Canada: The New Limitation Act: Some Key Issues For Commercial Litigation

Last Updated: June 19 2013
Article by Gordon A. Buck


The new Limitation Act came into force on June 1st, 2013.  The new Act contains a number of substantive changes from the existing regime. Highlighted below are four key changes that are likely to have an impact on commercial litigation matters, as well as a brief summary of transition rules that will apply.


1. New 2-year basic limitation period

All actions are now subject to a 2-year basic limitation period from the discovery of the claim. Judgments are still subject to a 10-year limitation period for enforcement. Certain types of claims are exempted from the 2-year limitation period (for example, claims to redeem or realize collateral, claims for possession of land, limitation periods established under other enactments).

Of particular interest are new specific provisions with respect to the limitation periods that apply to demand promissory notes. Under the old Act, time started to run from the making of the note.  Now, a claim for a demand obligation is deemed discovered on the first day that there is a failure to perform the obligation after a demand for performance has been made.

Under the old Act, most commercial litigation matters (for example, actions for breach of contract, actions in debt, claims for unjust enrichment, or claims for negligent misrepresentation) were generally subject to a six-year limitation period.  The new, shorter limitation period means that claims will have to be dealt with and, if necessary, litigation commenced, much more quickly than in the past.  In many cases, individuals and corporations will not have the luxury of taking a "wait and see" approach to most claims.

2. New 15-year ultimate limitation period

A new 15-year ultimate limitation period applies to bar all claims once 15 years have passed from the event giving rise to the claim (subject to postponement for minors, wilful concealment, etc). Note that this time starts to run from when the original act or omission takes place, regardless of whether damage has occurred.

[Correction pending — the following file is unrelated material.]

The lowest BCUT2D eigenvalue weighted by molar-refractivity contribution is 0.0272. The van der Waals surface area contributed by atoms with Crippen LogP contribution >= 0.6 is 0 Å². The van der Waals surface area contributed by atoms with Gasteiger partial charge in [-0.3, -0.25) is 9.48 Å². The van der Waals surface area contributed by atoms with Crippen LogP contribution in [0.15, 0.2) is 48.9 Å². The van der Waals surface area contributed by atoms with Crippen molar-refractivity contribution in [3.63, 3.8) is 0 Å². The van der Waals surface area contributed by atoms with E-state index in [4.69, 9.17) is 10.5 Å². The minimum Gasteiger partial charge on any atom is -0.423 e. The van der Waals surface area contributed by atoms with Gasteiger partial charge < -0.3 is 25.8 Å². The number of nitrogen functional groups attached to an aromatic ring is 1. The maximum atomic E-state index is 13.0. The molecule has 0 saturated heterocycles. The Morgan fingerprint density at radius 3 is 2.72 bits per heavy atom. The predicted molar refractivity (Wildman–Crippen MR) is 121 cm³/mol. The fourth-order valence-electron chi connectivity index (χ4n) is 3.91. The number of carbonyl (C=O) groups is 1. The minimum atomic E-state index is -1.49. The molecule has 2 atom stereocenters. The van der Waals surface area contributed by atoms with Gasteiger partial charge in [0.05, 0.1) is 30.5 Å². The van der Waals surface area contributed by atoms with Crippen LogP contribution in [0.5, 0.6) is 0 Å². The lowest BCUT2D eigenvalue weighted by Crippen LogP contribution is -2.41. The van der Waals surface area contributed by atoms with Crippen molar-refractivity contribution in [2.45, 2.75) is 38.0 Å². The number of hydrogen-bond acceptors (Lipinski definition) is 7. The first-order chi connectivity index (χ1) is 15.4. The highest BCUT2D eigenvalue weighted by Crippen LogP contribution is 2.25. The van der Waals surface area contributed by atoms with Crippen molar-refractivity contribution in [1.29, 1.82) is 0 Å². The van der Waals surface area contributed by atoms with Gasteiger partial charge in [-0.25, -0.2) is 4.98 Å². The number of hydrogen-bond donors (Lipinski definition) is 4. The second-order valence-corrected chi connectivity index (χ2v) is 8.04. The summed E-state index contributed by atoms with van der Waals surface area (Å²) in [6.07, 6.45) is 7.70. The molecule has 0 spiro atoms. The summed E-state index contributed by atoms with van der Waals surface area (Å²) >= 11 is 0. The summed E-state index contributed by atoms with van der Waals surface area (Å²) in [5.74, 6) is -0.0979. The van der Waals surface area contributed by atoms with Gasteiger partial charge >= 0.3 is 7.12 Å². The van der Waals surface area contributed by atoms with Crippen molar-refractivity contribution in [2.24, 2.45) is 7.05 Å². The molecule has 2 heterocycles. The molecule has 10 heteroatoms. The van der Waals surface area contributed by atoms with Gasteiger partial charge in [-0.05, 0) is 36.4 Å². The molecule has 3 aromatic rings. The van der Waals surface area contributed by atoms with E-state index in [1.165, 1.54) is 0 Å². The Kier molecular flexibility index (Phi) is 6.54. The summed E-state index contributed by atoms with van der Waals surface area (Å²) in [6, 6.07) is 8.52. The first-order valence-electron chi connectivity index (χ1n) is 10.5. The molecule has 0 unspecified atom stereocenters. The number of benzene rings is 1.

This change could have considerable implications for cases where an act or omission has occurred but the actual damage does not materialize until many years later - for example, in cases involving inherent construction defects. We anticipate that there may be considerable litigation over how this provision is to be interpreted, since a claimant could potentially lose a cause of action where the act occurred more than fifteen years prior to the damage materializing.

3. Discoverability rules

The clock on the 2-year limitation period starts to run from the date the claim is discovered.  As was the case under the old Act, there is still a subjective/objective test which applies to determine when a claim is deemed to be 'discovered', but with new language.  The clock starts to run when the person knew or ought reasonably to have known that:

  • Injury, loss or damage occurred;
  • The injury, loss or damage was caused or contributed to by an act or omission;
  • The act or omission was that of the person against whom the claim may be made; and,
  • Having regard to the nature of the injury, loss or damage, a Court proceeding would be an appropriate means to remedy the injury, loss or damage.

All four elements have to be established for the clock to start running. Under the language used in the Act, time arguably does not begin to run until damages have actually crystallized, which could be some time after the act or omission causing the damage occurred. One should not therefore assume that since two years have passed since a particular act or omission, any claim in relation to that act may be statute-barred.  Corporations will want to ensure that their document retention policies account for the possibility that the running of limitation periods may be postponed.

4. Limitation on claims for contribution and indemnity

This is a significant change from the old Act, which had no references to limitations on contribution and indemnity.  The B.C. Court of Appeal confirmed in OSP LMS 1751 v. Scott Management Ltd. et al., 2010 BCCA 192, that a defendant could wait until after judgment had been taken against them to commence an action for contribution and indemnity.

Under the new Act, no action for contribution and indemnity can be commenced after two years have passed from the later of:

  • When the claiming party was served with the pleadings commencing the claim against it; or,
  • When the claiming party knew or reasonably ought to have known it had a claim for contribution and indemnity.

Transition Rules

The new Act contains a number of transition provisions which govern whether the new or the old Act will apply.  The key point is when the claim was discovered.  If the event giving rise to the claim occurred and was discovered before June 1st, 2013, the old limitation periods still apply.  If the event giving rise to the claim occurred before June 1st, 2013 but is discovered after June 1st, 2013, the new limitation periods apply.  If the event giving rise to the claim occurs after June 1st, 2013, the new limitation periods will apply.

The content of this article is intended to provide a general guide to the subject matter. Specialist advice should be sought about your specific circumstances.

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Gordon A. Buck
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